The US government has finally decided to blame Russia for the infamous SolarWinds attack. As per the report, the hack was an “intelligence gathering effort” by Cozy Bear – the threat actor responsible with ties to the Kremlin. This was one of the top trending stories as collated by KNOW – our cybersecurity news aggregator and threat intel platform.
How did the SolarWinds attack happen?
The hackers infiltrated SolarWinds’ Orion Software by injecting trojan malware. By doing so, the hackers could spy on multiple government agencies like the US Treasury, State Department, and the Department of Homeland Security. They also managed to infiltrate Microsoft products and cloud service provider VMware.
Aftermaths of the SolarWinds attack
SolarWinds has been sued by an investor who claimed that the firm was aware of the vulnerability but didn’t take any steps to remediate it. Meanwhile, the US National Security Council created a new task force named the “Cyber Unified Coordination Group” (UCG). They will be responsible for investigating the SolarWinds attack and lead remediation efforts. As per the authorities:
“The UCG remains focused on ensuring that victims are identified and able to remediate their systems, and that evidence is preserved and collected. Additional information, including indicators of compromise, will be made public as they become available.”
Reactions from Twitter
— Cybersecurity and Infrastructure Security Agency (@CISAgov) January 5, 2021
#2 Carla Gentry
The US government has accused Russia of being behind the recent SolarWinds attack, which is considered to be among the most significant of 2020. https://t.co/Fnrq2YUG8q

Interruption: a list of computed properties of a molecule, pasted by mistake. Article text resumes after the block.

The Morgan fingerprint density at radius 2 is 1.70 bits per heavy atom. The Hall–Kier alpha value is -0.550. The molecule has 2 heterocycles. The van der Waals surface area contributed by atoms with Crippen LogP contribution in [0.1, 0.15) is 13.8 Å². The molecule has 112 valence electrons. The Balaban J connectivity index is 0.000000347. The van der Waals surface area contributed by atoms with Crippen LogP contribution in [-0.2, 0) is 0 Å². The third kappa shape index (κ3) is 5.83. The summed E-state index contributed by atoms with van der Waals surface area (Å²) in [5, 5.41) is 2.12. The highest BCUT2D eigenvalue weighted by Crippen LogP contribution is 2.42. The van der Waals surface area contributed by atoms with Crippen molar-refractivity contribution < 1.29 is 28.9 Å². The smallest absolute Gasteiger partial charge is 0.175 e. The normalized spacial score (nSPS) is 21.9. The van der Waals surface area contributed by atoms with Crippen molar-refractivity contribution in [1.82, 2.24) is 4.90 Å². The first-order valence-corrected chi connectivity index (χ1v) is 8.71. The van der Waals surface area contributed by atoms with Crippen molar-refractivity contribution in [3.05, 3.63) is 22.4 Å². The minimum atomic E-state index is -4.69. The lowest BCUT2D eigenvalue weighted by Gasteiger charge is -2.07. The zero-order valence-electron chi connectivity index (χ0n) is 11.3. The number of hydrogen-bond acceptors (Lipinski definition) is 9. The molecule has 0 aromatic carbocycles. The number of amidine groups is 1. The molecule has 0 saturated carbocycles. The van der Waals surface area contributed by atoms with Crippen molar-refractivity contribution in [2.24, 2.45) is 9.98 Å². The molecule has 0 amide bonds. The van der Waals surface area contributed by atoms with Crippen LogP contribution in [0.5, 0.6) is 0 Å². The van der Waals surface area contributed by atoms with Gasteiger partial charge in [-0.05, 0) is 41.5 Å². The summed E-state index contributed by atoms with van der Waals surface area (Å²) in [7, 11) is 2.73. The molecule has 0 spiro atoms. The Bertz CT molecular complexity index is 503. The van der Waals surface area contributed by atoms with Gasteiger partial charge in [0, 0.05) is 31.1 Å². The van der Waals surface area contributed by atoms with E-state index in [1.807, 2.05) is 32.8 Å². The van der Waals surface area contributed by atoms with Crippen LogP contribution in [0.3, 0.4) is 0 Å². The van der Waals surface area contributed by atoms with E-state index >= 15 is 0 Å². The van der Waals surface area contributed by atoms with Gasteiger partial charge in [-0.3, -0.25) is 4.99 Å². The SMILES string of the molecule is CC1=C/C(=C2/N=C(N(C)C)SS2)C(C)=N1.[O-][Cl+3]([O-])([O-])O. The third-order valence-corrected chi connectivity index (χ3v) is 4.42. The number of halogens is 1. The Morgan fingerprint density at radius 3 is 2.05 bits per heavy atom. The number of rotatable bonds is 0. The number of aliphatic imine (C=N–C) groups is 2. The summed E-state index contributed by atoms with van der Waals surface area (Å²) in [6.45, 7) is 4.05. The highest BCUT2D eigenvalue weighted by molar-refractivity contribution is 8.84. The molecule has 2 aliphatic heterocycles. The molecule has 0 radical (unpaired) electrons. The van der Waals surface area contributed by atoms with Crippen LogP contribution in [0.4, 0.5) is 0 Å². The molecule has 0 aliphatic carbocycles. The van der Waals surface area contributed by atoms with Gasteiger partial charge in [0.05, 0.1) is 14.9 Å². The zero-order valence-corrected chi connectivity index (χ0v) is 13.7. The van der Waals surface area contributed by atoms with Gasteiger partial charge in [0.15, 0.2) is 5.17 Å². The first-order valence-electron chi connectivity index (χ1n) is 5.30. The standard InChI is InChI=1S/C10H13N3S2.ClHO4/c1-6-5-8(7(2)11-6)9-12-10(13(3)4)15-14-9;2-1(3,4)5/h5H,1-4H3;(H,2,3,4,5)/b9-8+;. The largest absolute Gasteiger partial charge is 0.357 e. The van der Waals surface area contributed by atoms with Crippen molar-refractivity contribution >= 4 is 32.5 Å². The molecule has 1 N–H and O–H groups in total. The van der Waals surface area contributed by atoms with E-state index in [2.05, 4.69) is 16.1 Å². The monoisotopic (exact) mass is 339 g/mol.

— Carla Gentry (@data_nerd) January 6, 2021
US government formally blames Russia for SolarWinds hack https://t.co/RMo2LugB3m
— ZDNet (@ZDNet) January 6, 2021
SolarWinds attack context from KNOW
KNOW attaches automated threat context to the stories it collates. In this story, it has attached context for Sunburst and APT 29 aka Cozy Bear.
#1 What is Sunburst?
Sunburst is a trojanized version of SoalrWinds.Orion.Core.BusinessLayer.dll of Solarwind Orion IT monitoring tool. The trojanized file delivers the SUNBURST malware through a backdoor as part of a digitally-signed Windows Installer Patch.
- Information Technology
Sunburst references from KNOW
- Total references: 3,000
- Previous 60 days: 2,000
- Last 7 days: 288
Sunburst context from KNOW
- Related intrusion methods: Data Exfiltration, Computer Network Exploitation, Steganography.
- Associated threat actors: APT29 The Dukes and UNC2452
- IPs: 7
- Domains: 5
- Hashes: 17
- URLs: 1
- Most sandbox sighting: Hybrid Analysis result for ‘876a6b9a546cade33fc5665c11911fb1722a6763196fdbee5fa720f2f8baac23’
#2 More on Cozy Bear
Prior to this attack, Cozy Bear’s victims primarily belonged to Western Europe, Brazil, China, Japan, Mexico, New Zealand, South Korea, Turkey, and Central Asian countries.
Cozy Bear references from KNOW
- Total references: 4,000
- Last 60 days: 364
- Previous 7 days: 298
Cozy Bear context from KNOW
- Risk rules triggered: 7 out of 48
- Campaign: Operation Ghost
- Hashes: 35
- Industries affected: industries: Healthcare, Energy & Natural Resources, Healthcare Providers, Finance, Aerospace & Defense, Education, and Research
- Most recent sandbox sighting: Hybrid Analysis result for ‘Tracking GhostNet_ Investigating Cyber Espionage – Network Information Warfare Monitor.pdf’
- Related intrusion methods: Phishing, Web shell, Data Exfiltration, Social Engineering, Privilege Escalation, Spam Campaign, Directory Traversal and 14 more
- Malware: WellMail, WellMess, OnionDuke, MiniDuke, RegDuke, PolyglotDuke, PoisonIvy, Cloudlook, SOGU, and njRAT
- Vulnerabilities: CVE-2019-11510, CVE-2018-13379, CVE-2019-19781, and CVE-2019-9670
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